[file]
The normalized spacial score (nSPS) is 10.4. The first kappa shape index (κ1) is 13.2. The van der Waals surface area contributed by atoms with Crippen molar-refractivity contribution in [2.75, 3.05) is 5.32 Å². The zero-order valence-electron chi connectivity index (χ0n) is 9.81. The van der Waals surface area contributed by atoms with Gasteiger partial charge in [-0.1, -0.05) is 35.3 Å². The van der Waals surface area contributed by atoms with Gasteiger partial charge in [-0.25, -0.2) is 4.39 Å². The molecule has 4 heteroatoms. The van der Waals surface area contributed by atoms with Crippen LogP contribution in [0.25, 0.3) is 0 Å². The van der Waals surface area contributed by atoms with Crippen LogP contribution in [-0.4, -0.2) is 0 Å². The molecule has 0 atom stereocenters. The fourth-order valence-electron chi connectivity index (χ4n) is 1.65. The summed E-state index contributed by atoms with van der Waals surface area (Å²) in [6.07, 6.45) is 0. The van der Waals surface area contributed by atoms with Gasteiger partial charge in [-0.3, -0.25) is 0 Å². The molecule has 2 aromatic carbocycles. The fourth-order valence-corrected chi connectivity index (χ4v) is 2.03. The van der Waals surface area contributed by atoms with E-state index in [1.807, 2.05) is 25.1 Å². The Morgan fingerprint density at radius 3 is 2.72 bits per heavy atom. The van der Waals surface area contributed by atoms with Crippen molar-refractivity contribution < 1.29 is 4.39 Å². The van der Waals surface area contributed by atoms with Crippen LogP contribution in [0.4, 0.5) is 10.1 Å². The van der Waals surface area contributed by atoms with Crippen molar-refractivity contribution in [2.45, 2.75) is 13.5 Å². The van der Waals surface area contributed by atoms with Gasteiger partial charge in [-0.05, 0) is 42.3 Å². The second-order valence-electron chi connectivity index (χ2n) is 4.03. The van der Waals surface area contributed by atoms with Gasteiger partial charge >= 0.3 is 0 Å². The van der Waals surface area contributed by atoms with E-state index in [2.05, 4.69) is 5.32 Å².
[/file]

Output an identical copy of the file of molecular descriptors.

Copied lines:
The normalized spacial score (nSPS) is 10.4. The first kappa shape index (κ1) is 13.2. The van der Waals surface area contributed by atoms with Crippen molar-refractivity contribution in [2.75, 3.05) is 5.32 Å². The zero-order valence-electron chi connectivity index (χ0n) is 9.81. The van der Waals surface area contributed by atoms with Gasteiger partial charge in [-0.1, -0.05) is 35.3 Å². The van der Waals surface area contributed by atoms with Gasteiger partial charge in [-0.25, -0.2) is 4.39 Å². The molecule has 4 heteroatoms. The van der Waals surface area contributed by atoms with Crippen LogP contribution in [0.25, 0.3) is 0 Å². The van der Waals surface area contributed by atoms with Crippen LogP contribution in [-0.4, -0.2) is 0 Å². The molecule has 0 atom stereocenters. The fourth-order valence-electron chi connectivity index (χ4n) is 1.65. The summed E-state index contributed by atoms with van der Waals surface area (Å²) in [6.07, 6.45) is 0. The van der Waals surface area contributed by atoms with Gasteiger partial charge in [-0.3, -0.25) is 0 Å². The molecule has 2 aromatic carbocycles. The fourth-order valence-corrected chi connectivity index (χ4v) is 2.03. The van der Waals surface area contributed by atoms with E-state index in [1.807, 2.05) is 25.1 Å². The Morgan fingerprint density at radius 3 is 2.72 bits per heavy atom. The van der Waals surface area contributed by atoms with Crippen molar-refractivity contribution < 1.29 is 4.39 Å². The van der Waals surface area contributed by atoms with Crippen LogP contribution in [0.4, 0.5) is 10.1 Å². The van der Waals surface area contributed by atoms with Crippen molar-refractivity contribution in [2.45, 2.75) is 13.5 Å². The van der Waals surface area contributed by atoms with Gasteiger partial charge in [-0.05, 0) is 42.3 Å². The second-order valence-electron chi connectivity index (χ2n) is 4.03. The van der Waals surface area contributed by atoms with Gasteiger partial charge >= 0.3 is 0 Å². The van der Waals surface area contributed by atoms with E-state index in [2.05, 4.69) is 5.32 Å².